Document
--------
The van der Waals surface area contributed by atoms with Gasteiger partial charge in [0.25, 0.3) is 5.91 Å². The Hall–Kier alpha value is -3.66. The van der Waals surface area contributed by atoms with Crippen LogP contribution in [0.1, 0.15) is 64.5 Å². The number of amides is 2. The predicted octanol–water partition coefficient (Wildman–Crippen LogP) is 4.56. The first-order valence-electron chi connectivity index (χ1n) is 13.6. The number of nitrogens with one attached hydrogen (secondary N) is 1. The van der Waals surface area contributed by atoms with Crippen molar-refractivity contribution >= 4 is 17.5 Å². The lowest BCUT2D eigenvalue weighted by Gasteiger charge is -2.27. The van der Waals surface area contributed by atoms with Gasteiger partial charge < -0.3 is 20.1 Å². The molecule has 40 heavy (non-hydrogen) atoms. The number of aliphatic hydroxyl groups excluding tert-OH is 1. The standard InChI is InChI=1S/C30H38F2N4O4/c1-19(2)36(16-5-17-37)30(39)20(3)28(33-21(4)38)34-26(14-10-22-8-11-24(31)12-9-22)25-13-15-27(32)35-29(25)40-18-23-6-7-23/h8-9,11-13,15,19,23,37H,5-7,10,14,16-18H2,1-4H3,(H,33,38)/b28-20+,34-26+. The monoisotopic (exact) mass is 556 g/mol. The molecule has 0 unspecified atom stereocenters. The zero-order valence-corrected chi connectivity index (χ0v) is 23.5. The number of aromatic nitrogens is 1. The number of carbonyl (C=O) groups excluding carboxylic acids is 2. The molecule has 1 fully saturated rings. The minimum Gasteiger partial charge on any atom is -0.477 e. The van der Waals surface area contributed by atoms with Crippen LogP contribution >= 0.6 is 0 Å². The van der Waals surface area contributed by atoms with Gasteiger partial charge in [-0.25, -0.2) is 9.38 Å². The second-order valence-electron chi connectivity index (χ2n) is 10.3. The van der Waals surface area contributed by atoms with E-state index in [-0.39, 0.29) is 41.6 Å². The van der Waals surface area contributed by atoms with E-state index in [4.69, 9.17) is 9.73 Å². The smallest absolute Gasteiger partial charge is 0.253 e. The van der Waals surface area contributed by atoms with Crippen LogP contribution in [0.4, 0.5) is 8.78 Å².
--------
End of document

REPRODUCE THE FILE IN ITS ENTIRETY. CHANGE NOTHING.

The van der Waals surface area contributed by atoms with Gasteiger partial charge in [0.25, 0.3) is 5.91 Å². The Hall–Kier alpha value is -3.66. The van der Waals surface area contributed by atoms with Crippen LogP contribution in [0.1, 0.15) is 64.5 Å². The number of amides is 2. The predicted octanol–water partition coefficient (Wildman–Crippen LogP) is 4.56. The first-order valence-electron chi connectivity index (χ1n) is 13.6. The number of nitrogens with one attached hydrogen (secondary N) is 1. The van der Waals surface area contributed by atoms with Crippen molar-refractivity contribution >= 4 is 17.5 Å². The lowest BCUT2D eigenvalue weighted by Gasteiger charge is -2.27. The van der Waals surface area contributed by atoms with Gasteiger partial charge < -0.3 is 20.1 Å². The molecule has 40 heavy (non-hydrogen) atoms. The number of aliphatic hydroxyl groups excluding tert-OH is 1. The standard InChI is InChI=1S/C30H38F2N4O4/c1-19(2)36(16-5-17-37)30(39)20(3)28(33-21(4)38)34-26(14-10-22-8-11-24(31)12-9-22)25-13-15-27(32)35-29(25)40-18-23-6-7-23/h8-9,11-13,15,19,23,37H,5-7,10,14,16-18H2,1-4H3,(H,33,38)/b28-20+,34-26+. The monoisotopic (exact) mass is 556 g/mol. The molecule has 0 unspecified atom stereocenters. The zero-order valence-corrected chi connectivity index (χ0v) is 23.5. The number of aromatic nitrogens is 1. The number of carbonyl (C=O) groups excluding carboxylic acids is 2. The molecule has 1 fully saturated rings. The minimum Gasteiger partial charge on any atom is -0.477 e. The van der Waals surface area contributed by atoms with Crippen LogP contribution >= 0.6 is 0 Å². The van der Waals surface area contributed by atoms with Gasteiger partial charge in [-0.25, -0.2) is 9.38 Å². The second-order valence-electron chi connectivity index (χ2n) is 10.3. The van der Waals surface area contributed by atoms with E-state index in [-0.39, 0.29) is 41.6 Å². The van der Waals surface area contributed by atoms with E-state index in [4.69, 9.17) is 9.73 Å². The smallest absolute Gasteiger partial charge is 0.253 e. The van der Waals surface area contributed by atoms with Crippen LogP contribution in [0.4, 0.5) is 8.78 Å².